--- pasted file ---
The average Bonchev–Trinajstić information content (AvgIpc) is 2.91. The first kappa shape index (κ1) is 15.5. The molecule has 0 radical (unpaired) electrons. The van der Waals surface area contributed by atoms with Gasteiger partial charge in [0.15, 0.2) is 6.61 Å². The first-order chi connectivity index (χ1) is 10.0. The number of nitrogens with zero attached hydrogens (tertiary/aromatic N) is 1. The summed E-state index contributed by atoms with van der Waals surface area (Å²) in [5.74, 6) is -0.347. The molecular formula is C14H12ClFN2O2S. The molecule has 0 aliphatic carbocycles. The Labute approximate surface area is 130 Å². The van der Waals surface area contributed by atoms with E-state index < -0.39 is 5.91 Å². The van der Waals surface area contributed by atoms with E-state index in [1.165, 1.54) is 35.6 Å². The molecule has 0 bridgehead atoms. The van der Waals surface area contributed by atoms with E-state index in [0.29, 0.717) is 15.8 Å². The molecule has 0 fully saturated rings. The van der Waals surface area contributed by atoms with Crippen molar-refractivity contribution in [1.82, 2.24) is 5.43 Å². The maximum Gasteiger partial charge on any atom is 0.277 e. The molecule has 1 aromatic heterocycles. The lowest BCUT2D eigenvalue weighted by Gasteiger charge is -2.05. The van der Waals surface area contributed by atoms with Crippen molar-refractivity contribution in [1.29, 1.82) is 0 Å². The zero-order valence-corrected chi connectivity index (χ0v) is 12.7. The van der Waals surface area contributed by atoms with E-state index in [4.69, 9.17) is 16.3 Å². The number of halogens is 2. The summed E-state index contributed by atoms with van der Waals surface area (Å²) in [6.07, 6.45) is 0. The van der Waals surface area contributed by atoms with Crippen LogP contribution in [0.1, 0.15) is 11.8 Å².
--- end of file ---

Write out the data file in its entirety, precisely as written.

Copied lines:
The average Bonchev–Trinajstić information content (AvgIpc) is 2.91. The first kappa shape index (κ1) is 15.5. The molecule has 0 radical (unpaired) electrons. The van der Waals surface area contributed by atoms with Gasteiger partial charge in [0.15, 0.2) is 6.61 Å². The first-order chi connectivity index (χ1) is 10.0. The number of nitrogens with zero attached hydrogens (tertiary/aromatic N) is 1. The summed E-state index contributed by atoms with van der Waals surface area (Å²) in [5.74, 6) is -0.347. The molecular formula is C14H12ClFN2O2S. The molecule has 0 aliphatic carbocycles. The Labute approximate surface area is 130 Å². The van der Waals surface area contributed by atoms with E-state index < -0.39 is 5.91 Å². The van der Waals surface area contributed by atoms with E-state index in [1.165, 1.54) is 35.6 Å². The molecule has 0 bridgehead atoms. The van der Waals surface area contributed by atoms with E-state index in [0.29, 0.717) is 15.8 Å². The molecule has 0 fully saturated rings. The van der Waals surface area contributed by atoms with Crippen molar-refractivity contribution in [1.82, 2.24) is 5.43 Å². The maximum Gasteiger partial charge on any atom is 0.277 e. The molecule has 1 aromatic heterocycles. The lowest BCUT2D eigenvalue weighted by Gasteiger charge is -2.05. The van der Waals surface area contributed by atoms with Crippen molar-refractivity contribution in [1.29, 1.82) is 0 Å². The zero-order valence-corrected chi connectivity index (χ0v) is 12.7. The van der Waals surface area contributed by atoms with E-state index in [4.69, 9.17) is 16.3 Å². The number of halogens is 2. The summed E-state index contributed by atoms with van der Waals surface area (Å²) in [6.07, 6.45) is 0. The van der Waals surface area contributed by atoms with Crippen LogP contribution in [0.1, 0.15) is 11.8 Å².